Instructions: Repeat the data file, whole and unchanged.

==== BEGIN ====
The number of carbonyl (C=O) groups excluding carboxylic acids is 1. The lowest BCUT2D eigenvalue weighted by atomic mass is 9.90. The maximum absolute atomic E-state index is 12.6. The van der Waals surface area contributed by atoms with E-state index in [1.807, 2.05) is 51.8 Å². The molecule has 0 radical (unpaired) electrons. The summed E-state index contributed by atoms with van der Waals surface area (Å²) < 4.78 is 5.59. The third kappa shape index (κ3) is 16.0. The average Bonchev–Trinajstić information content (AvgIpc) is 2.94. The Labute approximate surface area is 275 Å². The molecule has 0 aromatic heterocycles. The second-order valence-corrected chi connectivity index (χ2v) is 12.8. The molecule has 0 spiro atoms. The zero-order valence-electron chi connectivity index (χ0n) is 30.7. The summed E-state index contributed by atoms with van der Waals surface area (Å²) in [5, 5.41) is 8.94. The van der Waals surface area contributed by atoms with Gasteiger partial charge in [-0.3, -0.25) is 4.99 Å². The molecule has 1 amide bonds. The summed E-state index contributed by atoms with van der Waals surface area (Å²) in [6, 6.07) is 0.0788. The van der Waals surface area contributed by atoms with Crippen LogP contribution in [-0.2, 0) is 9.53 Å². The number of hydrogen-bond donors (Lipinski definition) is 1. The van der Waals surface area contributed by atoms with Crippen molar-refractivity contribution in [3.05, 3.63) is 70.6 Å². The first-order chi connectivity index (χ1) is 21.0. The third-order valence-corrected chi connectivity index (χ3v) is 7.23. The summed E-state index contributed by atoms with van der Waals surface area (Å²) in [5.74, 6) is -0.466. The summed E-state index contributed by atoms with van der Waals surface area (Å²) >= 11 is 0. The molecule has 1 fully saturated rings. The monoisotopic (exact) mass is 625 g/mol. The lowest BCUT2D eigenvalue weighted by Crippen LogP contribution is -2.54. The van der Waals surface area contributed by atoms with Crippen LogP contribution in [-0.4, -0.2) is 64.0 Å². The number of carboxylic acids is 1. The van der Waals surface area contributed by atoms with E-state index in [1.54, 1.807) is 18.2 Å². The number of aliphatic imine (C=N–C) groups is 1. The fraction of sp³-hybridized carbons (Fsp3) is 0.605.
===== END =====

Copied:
The number of carbonyl (C=O) groups excluding carboxylic acids is 1. The lowest BCUT2D eigenvalue weighted by atomic mass is 9.90. The maximum absolute atomic E-state index is 12.6. The van der Waals surface area contributed by atoms with E-state index in [1.807, 2.05) is 51.8 Å². The molecule has 0 radical (unpaired) electrons. The summed E-state index contributed by atoms with van der Waals surface area (Å²) < 4.78 is 5.59. The third kappa shape index (κ3) is 16.0. The average Bonchev–Trinajstić information content (AvgIpc) is 2.94. The Labute approximate surface area is 275 Å². The molecule has 0 aromatic heterocycles. The second-order valence-corrected chi connectivity index (χ2v) is 12.8. The molecule has 0 spiro atoms. The zero-order valence-electron chi connectivity index (χ0n) is 30.7. The summed E-state index contributed by atoms with van der Waals surface area (Å²) in [5, 5.41) is 8.94. The van der Waals surface area contributed by atoms with Gasteiger partial charge in [-0.3, -0.25) is 4.99 Å². The molecule has 1 amide bonds. The summed E-state index contributed by atoms with van der Waals surface area (Å²) in [6, 6.07) is 0.0788. The van der Waals surface area contributed by atoms with Crippen LogP contribution in [-0.2, 0) is 9.53 Å². The number of hydrogen-bond donors (Lipinski definition) is 1. The van der Waals surface area contributed by atoms with Crippen molar-refractivity contribution in [3.05, 3.63) is 70.6 Å². The first-order chi connectivity index (χ1) is 21.0. The third-order valence-corrected chi connectivity index (χ3v) is 7.23. The summed E-state index contributed by atoms with van der Waals surface area (Å²) in [5.74, 6) is -0.466. The summed E-state index contributed by atoms with van der Waals surface area (Å²) >= 11 is 0. The molecule has 1 fully saturated rings. The monoisotopic (exact) mass is 625 g/mol. The lowest BCUT2D eigenvalue weighted by Crippen LogP contribution is -2.54. The van der Waals surface area contributed by atoms with Crippen LogP contribution in [-0.4, -0.2) is 64.0 Å². The number of carboxylic acids is 1. The van der Waals surface area contributed by atoms with E-state index in [1.54, 1.807) is 18.2 Å². The number of aliphatic imine (C=N–C) groups is 1. The fraction of sp³-hybridized carbons (Fsp3) is 0.605.